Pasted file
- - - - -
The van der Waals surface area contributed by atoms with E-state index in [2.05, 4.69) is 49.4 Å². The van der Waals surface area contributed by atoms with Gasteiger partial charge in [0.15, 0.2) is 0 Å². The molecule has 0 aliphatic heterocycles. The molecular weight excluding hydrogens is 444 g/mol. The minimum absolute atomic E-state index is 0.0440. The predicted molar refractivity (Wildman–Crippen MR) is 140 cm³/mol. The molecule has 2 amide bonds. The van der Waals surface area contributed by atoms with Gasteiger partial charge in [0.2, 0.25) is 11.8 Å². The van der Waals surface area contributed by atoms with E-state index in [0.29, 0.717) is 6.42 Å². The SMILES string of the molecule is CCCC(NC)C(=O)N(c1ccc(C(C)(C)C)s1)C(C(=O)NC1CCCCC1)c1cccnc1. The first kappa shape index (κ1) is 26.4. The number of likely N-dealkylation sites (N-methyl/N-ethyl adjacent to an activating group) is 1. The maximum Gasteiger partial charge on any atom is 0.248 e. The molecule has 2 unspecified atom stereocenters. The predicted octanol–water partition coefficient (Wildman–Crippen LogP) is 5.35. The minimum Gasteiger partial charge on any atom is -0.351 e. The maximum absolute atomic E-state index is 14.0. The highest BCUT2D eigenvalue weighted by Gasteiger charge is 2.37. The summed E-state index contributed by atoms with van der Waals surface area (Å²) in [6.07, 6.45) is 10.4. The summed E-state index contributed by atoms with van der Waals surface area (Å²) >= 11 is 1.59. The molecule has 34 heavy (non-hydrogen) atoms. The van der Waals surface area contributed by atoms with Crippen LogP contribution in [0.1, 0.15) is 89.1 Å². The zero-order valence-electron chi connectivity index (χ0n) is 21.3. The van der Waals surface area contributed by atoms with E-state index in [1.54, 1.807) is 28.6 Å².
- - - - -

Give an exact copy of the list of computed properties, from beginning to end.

The van der Waals surface area contributed by atoms with E-state index in [2.05, 4.69) is 49.4 Å². The van der Waals surface area contributed by atoms with Gasteiger partial charge in [0.15, 0.2) is 0 Å². The molecule has 0 aliphatic heterocycles. The molecular weight excluding hydrogens is 444 g/mol. The minimum absolute atomic E-state index is 0.0440. The predicted molar refractivity (Wildman–Crippen MR) is 140 cm³/mol. The molecule has 2 amide bonds. The van der Waals surface area contributed by atoms with Gasteiger partial charge in [0.2, 0.25) is 11.8 Å². The van der Waals surface area contributed by atoms with E-state index in [0.29, 0.717) is 6.42 Å². The SMILES string of the molecule is CCCC(NC)C(=O)N(c1ccc(C(C)(C)C)s1)C(C(=O)NC1CCCCC1)c1cccnc1. The first kappa shape index (κ1) is 26.4. The number of likely N-dealkylation sites (N-methyl/N-ethyl adjacent to an activating group) is 1. The maximum Gasteiger partial charge on any atom is 0.248 e. The molecule has 2 unspecified atom stereocenters. The predicted octanol–water partition coefficient (Wildman–Crippen LogP) is 5.35. The minimum Gasteiger partial charge on any atom is -0.351 e. The maximum absolute atomic E-state index is 14.0. The highest BCUT2D eigenvalue weighted by Gasteiger charge is 2.37. The summed E-state index contributed by atoms with van der Waals surface area (Å²) in [6.07, 6.45) is 10.4. The summed E-state index contributed by atoms with van der Waals surface area (Å²) >= 11 is 1.59. The molecule has 34 heavy (non-hydrogen) atoms. The van der Waals surface area contributed by atoms with Crippen LogP contribution in [0.1, 0.15) is 89.1 Å². The zero-order valence-electron chi connectivity index (χ0n) is 21.3. The van der Waals surface area contributed by atoms with E-state index in [1.54, 1.807) is 28.6 Å².